The reissue of a newly remastered edition of ‘Jack Johnson,’ by Miles Davis, or any Miles Davis work, for that matter, is never an untimely thing.
Originally released in 1970, the record served as a soundtrack to a documentary on the life of boxer Jack Johnson. It offered Davis an opportunity to combine his interest in boxing, his feelings concerning the black experience in America, and his desire to bring younger listeners into the jazz flock via strains of rock, R&B and funk.
What you hear are a series of jam sessions inspired by Johnson’s flights of fancy in and outside the ring, strategically edited together via producer Teo Marcelo and woven throughout one another. At the time, jazz purists decried his embrace of more popular forms of music, but Miles blows historical trumpet over propulsive drums, greasy bass, slinky blues guitar and halleluiah organ, without a shred of compromise, remaining, as always, vastly ahead of his time.
Live at the Greek’
By Josh Groban
By Jessica Morreale
Josh Groban’s newest release, ‘Josh Groban Live at the Greek’ is a CD/DVD set that highlights the young singer’s strong classical voice and marketable charm.
The Los Angeles native blends Italian and English lyrics in a pop/classical style that is reminiscent of Andrea Bocelli, which is not purely coincidental. Groban launched into fame in 1999 when Bocelli was unable to attend a dress rehearsal at the Grammy Awards. Groban was pulled in to perform ‘The Prayer’ with Celine Dion.
Since then, the 22-year-old has churned out two CDs, a self-titled debut album and ‘Closer,’ on which he wrote three of the tracks. Groban has appeared on ‘Ally McBeal’ twice, performing ‘You’re Still You’ and ‘To Where You Are’ (both from his debut CD), and was chosen to sing ‘The Prayer’ with Charlotte Church at the closing ceremonies of the 2002 Olympic Games.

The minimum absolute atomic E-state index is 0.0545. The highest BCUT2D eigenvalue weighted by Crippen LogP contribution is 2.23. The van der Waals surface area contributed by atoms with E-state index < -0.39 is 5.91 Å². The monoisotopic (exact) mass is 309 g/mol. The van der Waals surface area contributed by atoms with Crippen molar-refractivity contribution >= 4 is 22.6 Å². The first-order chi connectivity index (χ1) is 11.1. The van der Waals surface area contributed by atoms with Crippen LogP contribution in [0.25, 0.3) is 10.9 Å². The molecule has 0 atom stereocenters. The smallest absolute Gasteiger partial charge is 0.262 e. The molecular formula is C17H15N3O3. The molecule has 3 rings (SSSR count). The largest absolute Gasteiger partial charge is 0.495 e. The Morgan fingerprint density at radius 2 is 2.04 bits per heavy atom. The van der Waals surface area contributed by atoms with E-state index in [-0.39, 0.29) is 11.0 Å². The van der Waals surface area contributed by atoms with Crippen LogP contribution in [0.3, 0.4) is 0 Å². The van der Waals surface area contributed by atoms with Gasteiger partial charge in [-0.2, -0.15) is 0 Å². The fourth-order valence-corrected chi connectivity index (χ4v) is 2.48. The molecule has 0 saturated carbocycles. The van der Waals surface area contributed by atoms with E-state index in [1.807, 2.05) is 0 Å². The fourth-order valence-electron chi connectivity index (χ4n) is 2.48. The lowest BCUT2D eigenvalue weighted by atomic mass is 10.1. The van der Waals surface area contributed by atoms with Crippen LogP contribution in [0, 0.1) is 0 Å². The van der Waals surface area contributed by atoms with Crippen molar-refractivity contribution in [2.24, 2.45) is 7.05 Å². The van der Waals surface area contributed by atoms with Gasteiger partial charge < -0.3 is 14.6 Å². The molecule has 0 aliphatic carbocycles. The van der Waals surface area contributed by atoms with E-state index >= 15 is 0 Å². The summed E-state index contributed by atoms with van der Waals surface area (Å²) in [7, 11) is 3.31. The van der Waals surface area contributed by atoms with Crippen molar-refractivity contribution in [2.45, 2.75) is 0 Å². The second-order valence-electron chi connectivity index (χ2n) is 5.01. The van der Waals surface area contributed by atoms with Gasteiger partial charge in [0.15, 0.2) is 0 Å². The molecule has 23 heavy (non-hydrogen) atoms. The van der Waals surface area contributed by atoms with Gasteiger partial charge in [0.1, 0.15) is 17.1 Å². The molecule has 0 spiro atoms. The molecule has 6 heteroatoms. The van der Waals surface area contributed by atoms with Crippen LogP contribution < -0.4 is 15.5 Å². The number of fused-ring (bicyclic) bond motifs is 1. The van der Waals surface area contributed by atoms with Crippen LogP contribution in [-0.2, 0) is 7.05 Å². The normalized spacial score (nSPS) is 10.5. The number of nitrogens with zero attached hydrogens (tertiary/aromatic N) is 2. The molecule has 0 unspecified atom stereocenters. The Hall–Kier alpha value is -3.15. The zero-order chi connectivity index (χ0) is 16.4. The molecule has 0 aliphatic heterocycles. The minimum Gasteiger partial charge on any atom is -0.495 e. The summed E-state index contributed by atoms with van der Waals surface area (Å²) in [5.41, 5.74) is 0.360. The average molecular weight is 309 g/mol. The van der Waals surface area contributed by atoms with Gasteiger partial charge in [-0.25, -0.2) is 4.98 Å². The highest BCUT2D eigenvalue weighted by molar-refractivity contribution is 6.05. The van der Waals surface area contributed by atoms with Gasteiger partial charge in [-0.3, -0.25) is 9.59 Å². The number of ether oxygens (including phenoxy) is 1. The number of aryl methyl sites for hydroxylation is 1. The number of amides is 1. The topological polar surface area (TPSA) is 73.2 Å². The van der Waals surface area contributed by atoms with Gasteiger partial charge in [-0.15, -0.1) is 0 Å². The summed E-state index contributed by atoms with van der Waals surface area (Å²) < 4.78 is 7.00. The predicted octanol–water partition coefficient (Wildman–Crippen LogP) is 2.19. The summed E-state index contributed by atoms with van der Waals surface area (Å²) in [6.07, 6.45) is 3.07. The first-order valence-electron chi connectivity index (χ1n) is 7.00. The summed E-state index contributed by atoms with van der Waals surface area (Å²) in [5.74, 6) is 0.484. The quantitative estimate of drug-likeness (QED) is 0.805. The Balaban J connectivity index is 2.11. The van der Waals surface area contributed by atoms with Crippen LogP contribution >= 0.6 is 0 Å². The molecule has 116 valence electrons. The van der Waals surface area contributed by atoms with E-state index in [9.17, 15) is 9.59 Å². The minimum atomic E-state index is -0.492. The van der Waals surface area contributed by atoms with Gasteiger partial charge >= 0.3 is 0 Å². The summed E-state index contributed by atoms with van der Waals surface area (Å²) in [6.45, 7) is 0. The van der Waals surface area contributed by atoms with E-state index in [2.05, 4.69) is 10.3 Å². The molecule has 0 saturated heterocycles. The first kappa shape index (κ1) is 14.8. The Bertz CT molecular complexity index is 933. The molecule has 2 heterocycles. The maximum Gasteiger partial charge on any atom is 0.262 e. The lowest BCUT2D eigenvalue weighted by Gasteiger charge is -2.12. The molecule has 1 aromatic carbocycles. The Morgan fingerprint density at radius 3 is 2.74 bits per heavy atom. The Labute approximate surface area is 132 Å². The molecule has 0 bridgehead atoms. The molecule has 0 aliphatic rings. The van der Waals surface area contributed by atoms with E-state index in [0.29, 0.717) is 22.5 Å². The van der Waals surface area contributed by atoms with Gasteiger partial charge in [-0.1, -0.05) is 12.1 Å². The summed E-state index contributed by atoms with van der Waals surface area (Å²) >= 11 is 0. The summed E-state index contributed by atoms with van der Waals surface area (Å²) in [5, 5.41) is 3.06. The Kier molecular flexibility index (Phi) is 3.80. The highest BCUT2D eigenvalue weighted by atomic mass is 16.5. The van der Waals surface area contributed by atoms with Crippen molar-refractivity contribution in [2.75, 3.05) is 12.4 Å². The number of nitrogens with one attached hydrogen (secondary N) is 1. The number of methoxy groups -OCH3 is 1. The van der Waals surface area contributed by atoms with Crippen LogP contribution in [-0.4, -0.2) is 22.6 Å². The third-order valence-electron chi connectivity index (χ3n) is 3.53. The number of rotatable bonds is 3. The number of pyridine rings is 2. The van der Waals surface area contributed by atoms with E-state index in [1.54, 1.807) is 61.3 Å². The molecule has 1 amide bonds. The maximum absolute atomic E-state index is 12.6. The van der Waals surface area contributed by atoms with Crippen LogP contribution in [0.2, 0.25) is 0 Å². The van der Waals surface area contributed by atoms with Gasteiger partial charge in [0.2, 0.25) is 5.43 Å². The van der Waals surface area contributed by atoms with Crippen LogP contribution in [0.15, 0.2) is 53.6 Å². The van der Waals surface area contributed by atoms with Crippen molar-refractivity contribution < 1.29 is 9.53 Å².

‘Josh Groban Live at the Greek’ proves the artist to be a powerful tenor. However, it is impossible to ignore the sense of melodrama inspired by the entire performance.
The theatricality of the show is emphasized on the DVD, where the string ensemble and backup band are accentuated by screams of approval from the largely female audience. It is evident that Groban has been blessed with many things: a great voice, a charming personality, overexcited lighting technicians and zealous backup musicians.
After listening to this heartfelt CD the first question on one’s mind might be, ‘Why pop music?’ Grohan’s talent seems to be better suited for opera, as opposed to cheesy ballads that leave preteens and postmenopausal women weak at the knees.
‘Kiss & Tell’
By Sahara Hotnights
By Ernest Kim
Sahara Hotnights’, an all female new wave quartet, released their third album ‘Kiss & Tell’ late 2004. ‘Kiss & Tell’ departs slightly from the two previous albums, ‘C’Mon Lets Pretend’ and ‘Jennie Bomb’ by incorporating a more melodic and upbeat sound (read: ‘pop’).
The album sounds like a cross between the ‘Donnas’ and ‘The Sounds.’ Certain tracks, like ‘Stupid Tricks’ and ‘Empty Heart,’ have a heavy influence stylistically from Maja Ivarsson.
Which is easy to imagine as both bands hail from the Swedish scene.